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Crafting Thesis Statements and Utilizing Topic Sentences. UWC Writing Workshop Fall 2013. Thesis Statements. What do you already know about thesis statements?. Introduction to Thesis Statements . A thesis statement:

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Crafting Thesis Statements and Utilizing Topic Sentences


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    1. Crafting Thesis Statements and Utilizing Topic Sentences UWC Writing Workshop Fall 2013

    2. Thesis Statements • What do you already know about thesis statements?

    3. Introduction to Thesis Statements • A thesis statement: • Tells the reader how you will interpret the significance of the subject matter under discussion. • Is a road map for the paper; in other words, it tells the reader what to expect from the rest of the paper. • Directly answers the questions asked of you. A thesis is an interpretation of a question or subject, not the subject itself. The subject, or topic, of an essay might be World War II or Moby Dick; a thesis must then offer a way to understand the war or the novel. • Makes a claim that others might dispute • Is usually a single sentence (or possibly more than one) somewhere in your first paragraph that presents your argument to the reader. The rest of the paper, the body of the essay, gathers and organizes evidence that will persuade the reader of the logic of your interpretation.

    4. How do I get a thesis? • Formulating a thesis is not the first thing you do after reading an essay assignment. Before you develop an argument on any topic, you have to collect and organize evidence, look for possible relationships between known facts, and think about the significance of these relationships. How can it be done?— Brainstorming!!! (http://writingcenter.unc.edu/handouts/brainstorming)

    5. Strong Thesis Statements? • Once you’ve brainstormed and obtained a “working thesis,” you will then need to see if the thesis is strong! • Ask yourself the following questions when seeing if your thesis is strong… • Do I answer the question? • Have I taken a position that others might challenge or oppose? • Is my thesis statement specific enough? • Does my thesis pass the “So what?” test? • Does my essay support my thesis specifically and without wandering? • Does my thesis pass the “how and why?” test? http://www.westga.edu/~mmcfar/Thesis%20Construction%20Revised.htm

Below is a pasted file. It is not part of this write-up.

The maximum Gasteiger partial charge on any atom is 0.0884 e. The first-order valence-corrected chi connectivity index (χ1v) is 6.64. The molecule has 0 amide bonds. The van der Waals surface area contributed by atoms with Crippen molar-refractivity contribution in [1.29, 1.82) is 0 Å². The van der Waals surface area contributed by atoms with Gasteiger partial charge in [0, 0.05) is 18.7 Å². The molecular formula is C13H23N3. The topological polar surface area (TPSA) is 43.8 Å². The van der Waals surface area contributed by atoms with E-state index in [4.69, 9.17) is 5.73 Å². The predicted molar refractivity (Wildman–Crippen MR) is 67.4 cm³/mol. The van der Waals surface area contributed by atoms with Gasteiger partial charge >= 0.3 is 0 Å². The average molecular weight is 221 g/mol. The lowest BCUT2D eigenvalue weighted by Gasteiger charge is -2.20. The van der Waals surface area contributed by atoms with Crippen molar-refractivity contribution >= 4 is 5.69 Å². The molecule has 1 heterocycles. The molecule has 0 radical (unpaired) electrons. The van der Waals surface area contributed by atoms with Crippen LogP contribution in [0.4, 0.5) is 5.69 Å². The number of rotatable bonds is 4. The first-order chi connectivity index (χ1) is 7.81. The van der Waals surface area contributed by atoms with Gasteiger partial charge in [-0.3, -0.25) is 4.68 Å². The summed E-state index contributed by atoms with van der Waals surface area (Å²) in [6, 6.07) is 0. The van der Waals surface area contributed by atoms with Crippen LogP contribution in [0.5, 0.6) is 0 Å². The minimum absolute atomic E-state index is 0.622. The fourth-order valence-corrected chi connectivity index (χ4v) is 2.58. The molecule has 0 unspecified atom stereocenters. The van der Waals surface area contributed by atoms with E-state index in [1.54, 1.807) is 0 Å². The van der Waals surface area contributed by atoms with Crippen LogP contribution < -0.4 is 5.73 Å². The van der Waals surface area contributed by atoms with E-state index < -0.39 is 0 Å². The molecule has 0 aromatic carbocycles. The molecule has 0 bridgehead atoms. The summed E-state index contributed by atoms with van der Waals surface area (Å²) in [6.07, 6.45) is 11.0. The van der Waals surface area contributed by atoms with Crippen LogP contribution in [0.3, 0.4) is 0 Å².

6. How to Construct a Thesis: An Example

    7. Thesis Statements: Make Sure to Remember… • Your thesis should be both clear and specific. • Your thesis should be relevant. • Your thesis should be debatable. • Your thesis should be original. • You should be able to state your thesis as a complete sentence. • Your thesis should be appropriate to the assignment.

    8. Next…Topic Sentences! • What do you already know about topic sentences?

    9. Topic Sentences: The Basics • A topic sentence serves to organize an entire paragraph, and you need to make sure to include one in most of your major paragraphs. • Two directions: • Relates the paragraph to the essay’s thesis & acts as a signpost/marker for the argument of the paper • Defines the scope of the paragraph itself